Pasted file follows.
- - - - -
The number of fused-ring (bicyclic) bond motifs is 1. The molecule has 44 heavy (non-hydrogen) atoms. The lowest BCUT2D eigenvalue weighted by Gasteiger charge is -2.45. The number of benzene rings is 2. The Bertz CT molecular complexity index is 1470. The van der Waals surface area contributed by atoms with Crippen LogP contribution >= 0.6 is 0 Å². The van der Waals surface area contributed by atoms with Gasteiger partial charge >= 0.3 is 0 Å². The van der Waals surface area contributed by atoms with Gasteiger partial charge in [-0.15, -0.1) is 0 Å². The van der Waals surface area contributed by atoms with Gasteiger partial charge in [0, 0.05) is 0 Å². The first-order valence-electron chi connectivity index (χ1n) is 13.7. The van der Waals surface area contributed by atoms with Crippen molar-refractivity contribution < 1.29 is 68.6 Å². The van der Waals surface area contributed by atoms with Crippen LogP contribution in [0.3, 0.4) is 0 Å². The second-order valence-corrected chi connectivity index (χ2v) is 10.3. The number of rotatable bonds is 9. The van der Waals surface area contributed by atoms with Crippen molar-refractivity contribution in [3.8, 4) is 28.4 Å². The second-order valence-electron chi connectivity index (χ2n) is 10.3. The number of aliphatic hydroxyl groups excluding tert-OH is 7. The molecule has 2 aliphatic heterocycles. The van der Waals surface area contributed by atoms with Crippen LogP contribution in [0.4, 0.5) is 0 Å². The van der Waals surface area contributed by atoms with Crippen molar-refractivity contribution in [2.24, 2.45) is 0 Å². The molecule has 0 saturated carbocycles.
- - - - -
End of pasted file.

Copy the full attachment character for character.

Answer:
The number of fused-ring (bicyclic) bond motifs is 1. The molecule has 44 heavy (non-hydrogen) atoms. The lowest BCUT2D eigenvalue weighted by Gasteiger charge is -2.45. The number of benzene rings is 2. The Bertz CT molecular complexity index is 1470. The van der Waals surface area contributed by atoms with Crippen LogP contribution >= 0.6 is 0 Å². The van der Waals surface area contributed by atoms with Gasteiger partial charge >= 0.3 is 0 Å². The van der Waals surface area contributed by atoms with Gasteiger partial charge in [-0.15, -0.1) is 0 Å². The van der Waals surface area contributed by atoms with Gasteiger partial charge in [0, 0.05) is 0 Å². The first-order valence-electron chi connectivity index (χ1n) is 13.7. The van der Waals surface area contributed by atoms with Crippen molar-refractivity contribution < 1.29 is 68.6 Å². The van der Waals surface area contributed by atoms with Crippen LogP contribution in [0.3, 0.4) is 0 Å². The second-order valence-corrected chi connectivity index (χ2v) is 10.3. The number of rotatable bonds is 9. The van der Waals surface area contributed by atoms with Crippen molar-refractivity contribution in [3.8, 4) is 28.4 Å². The second-order valence-electron chi connectivity index (χ2n) is 10.3. The number of aliphatic hydroxyl groups excluding tert-OH is 7. The molecule has 2 aliphatic heterocycles. The van der Waals surface area contributed by atoms with Crippen LogP contribution in [0.4, 0.5) is 0 Å². The van der Waals surface area contributed by atoms with Crippen molar-refractivity contribution in [2.24, 2.45) is 0 Å². The molecule has 0 saturated carbocycles.